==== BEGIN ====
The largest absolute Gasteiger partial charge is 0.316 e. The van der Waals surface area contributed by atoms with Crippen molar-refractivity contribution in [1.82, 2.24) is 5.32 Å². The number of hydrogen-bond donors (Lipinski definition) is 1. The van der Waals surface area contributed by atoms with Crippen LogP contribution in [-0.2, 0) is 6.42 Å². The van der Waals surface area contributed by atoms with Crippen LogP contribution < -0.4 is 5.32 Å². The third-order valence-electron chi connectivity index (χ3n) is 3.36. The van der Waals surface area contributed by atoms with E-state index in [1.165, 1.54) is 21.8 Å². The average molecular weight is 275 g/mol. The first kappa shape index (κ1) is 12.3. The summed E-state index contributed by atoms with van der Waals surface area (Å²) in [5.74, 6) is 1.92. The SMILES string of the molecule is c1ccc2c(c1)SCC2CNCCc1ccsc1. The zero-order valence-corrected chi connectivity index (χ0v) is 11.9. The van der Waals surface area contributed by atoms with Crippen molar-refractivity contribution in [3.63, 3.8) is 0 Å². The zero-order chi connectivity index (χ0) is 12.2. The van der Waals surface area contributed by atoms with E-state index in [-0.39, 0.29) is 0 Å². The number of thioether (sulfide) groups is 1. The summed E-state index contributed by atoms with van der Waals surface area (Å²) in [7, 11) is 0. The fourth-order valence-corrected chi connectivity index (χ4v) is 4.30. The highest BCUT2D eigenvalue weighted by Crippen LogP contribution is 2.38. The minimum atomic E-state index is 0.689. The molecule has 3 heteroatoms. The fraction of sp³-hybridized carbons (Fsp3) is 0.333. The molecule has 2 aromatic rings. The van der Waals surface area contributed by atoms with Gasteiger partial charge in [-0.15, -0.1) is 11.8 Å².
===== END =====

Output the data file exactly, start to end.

The largest absolute Gasteiger partial charge is 0.316 e. The van der Waals surface area contributed by atoms with Crippen molar-refractivity contribution in [1.82, 2.24) is 5.32 Å². The number of hydrogen-bond donors (Lipinski definition) is 1. The van der Waals surface area contributed by atoms with Crippen LogP contribution in [-0.2, 0) is 6.42 Å². The van der Waals surface area contributed by atoms with Crippen LogP contribution < -0.4 is 5.32 Å². The third-order valence-electron chi connectivity index (χ3n) is 3.36. The van der Waals surface area contributed by atoms with E-state index in [1.165, 1.54) is 21.8 Å². The average molecular weight is 275 g/mol. The first kappa shape index (κ1) is 12.3. The summed E-state index contributed by atoms with van der Waals surface area (Å²) in [5.74, 6) is 1.92. The SMILES string of the molecule is c1ccc2c(c1)SCC2CNCCc1ccsc1. The zero-order valence-corrected chi connectivity index (χ0v) is 11.9. The van der Waals surface area contributed by atoms with Crippen molar-refractivity contribution in [3.63, 3.8) is 0 Å². The zero-order chi connectivity index (χ0) is 12.2. The van der Waals surface area contributed by atoms with E-state index in [-0.39, 0.29) is 0 Å². The number of thioether (sulfide) groups is 1. The summed E-state index contributed by atoms with van der Waals surface area (Å²) in [7, 11) is 0. The fourth-order valence-corrected chi connectivity index (χ4v) is 4.30. The highest BCUT2D eigenvalue weighted by Crippen LogP contribution is 2.38. The minimum atomic E-state index is 0.689. The molecule has 3 heteroatoms. The fraction of sp³-hybridized carbons (Fsp3) is 0.333. The molecule has 2 aromatic rings. The van der Waals surface area contributed by atoms with Gasteiger partial charge in [-0.15, -0.1) is 11.8 Å².